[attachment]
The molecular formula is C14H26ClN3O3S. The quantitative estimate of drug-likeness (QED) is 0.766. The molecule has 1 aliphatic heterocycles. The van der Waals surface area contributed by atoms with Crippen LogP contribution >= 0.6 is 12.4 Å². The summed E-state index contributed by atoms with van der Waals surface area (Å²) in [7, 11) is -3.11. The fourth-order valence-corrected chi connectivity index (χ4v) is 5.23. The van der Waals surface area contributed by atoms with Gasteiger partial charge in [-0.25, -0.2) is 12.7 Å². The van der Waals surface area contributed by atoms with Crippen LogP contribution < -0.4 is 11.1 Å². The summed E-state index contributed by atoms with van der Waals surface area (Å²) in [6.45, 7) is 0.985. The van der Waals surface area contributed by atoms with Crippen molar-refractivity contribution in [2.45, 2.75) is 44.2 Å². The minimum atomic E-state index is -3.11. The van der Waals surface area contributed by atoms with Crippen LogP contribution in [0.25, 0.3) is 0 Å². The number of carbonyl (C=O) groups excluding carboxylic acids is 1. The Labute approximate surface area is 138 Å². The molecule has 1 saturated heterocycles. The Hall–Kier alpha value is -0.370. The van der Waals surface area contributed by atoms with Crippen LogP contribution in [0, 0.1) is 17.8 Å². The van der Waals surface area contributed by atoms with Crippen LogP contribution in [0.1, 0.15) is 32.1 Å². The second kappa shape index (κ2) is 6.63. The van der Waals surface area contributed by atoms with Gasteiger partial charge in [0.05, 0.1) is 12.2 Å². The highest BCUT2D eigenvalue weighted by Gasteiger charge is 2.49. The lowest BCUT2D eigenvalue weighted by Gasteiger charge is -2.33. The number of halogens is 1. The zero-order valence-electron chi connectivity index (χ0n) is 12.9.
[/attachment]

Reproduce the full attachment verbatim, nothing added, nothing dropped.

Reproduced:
The molecular formula is C14H26ClN3O3S. The quantitative estimate of drug-likeness (QED) is 0.766. The molecule has 1 aliphatic heterocycles. The van der Waals surface area contributed by atoms with Crippen LogP contribution >= 0.6 is 12.4 Å². The summed E-state index contributed by atoms with van der Waals surface area (Å²) in [7, 11) is -3.11. The fourth-order valence-corrected chi connectivity index (χ4v) is 5.23. The van der Waals surface area contributed by atoms with Gasteiger partial charge in [-0.25, -0.2) is 12.7 Å². The van der Waals surface area contributed by atoms with Crippen LogP contribution < -0.4 is 11.1 Å². The summed E-state index contributed by atoms with van der Waals surface area (Å²) in [6.45, 7) is 0.985. The van der Waals surface area contributed by atoms with Crippen molar-refractivity contribution in [2.45, 2.75) is 44.2 Å². The minimum atomic E-state index is -3.11. The van der Waals surface area contributed by atoms with Crippen LogP contribution in [0.25, 0.3) is 0 Å². The number of carbonyl (C=O) groups excluding carboxylic acids is 1. The Labute approximate surface area is 138 Å². The molecule has 1 saturated heterocycles. The Hall–Kier alpha value is -0.370. The van der Waals surface area contributed by atoms with Crippen LogP contribution in [0, 0.1) is 17.8 Å². The van der Waals surface area contributed by atoms with Crippen LogP contribution in [0.1, 0.15) is 32.1 Å². The second kappa shape index (κ2) is 6.63. The van der Waals surface area contributed by atoms with Gasteiger partial charge in [0.05, 0.1) is 12.2 Å². The highest BCUT2D eigenvalue weighted by Gasteiger charge is 2.49. The lowest BCUT2D eigenvalue weighted by Gasteiger charge is -2.33. The number of halogens is 1. The zero-order valence-electron chi connectivity index (χ0n) is 12.9.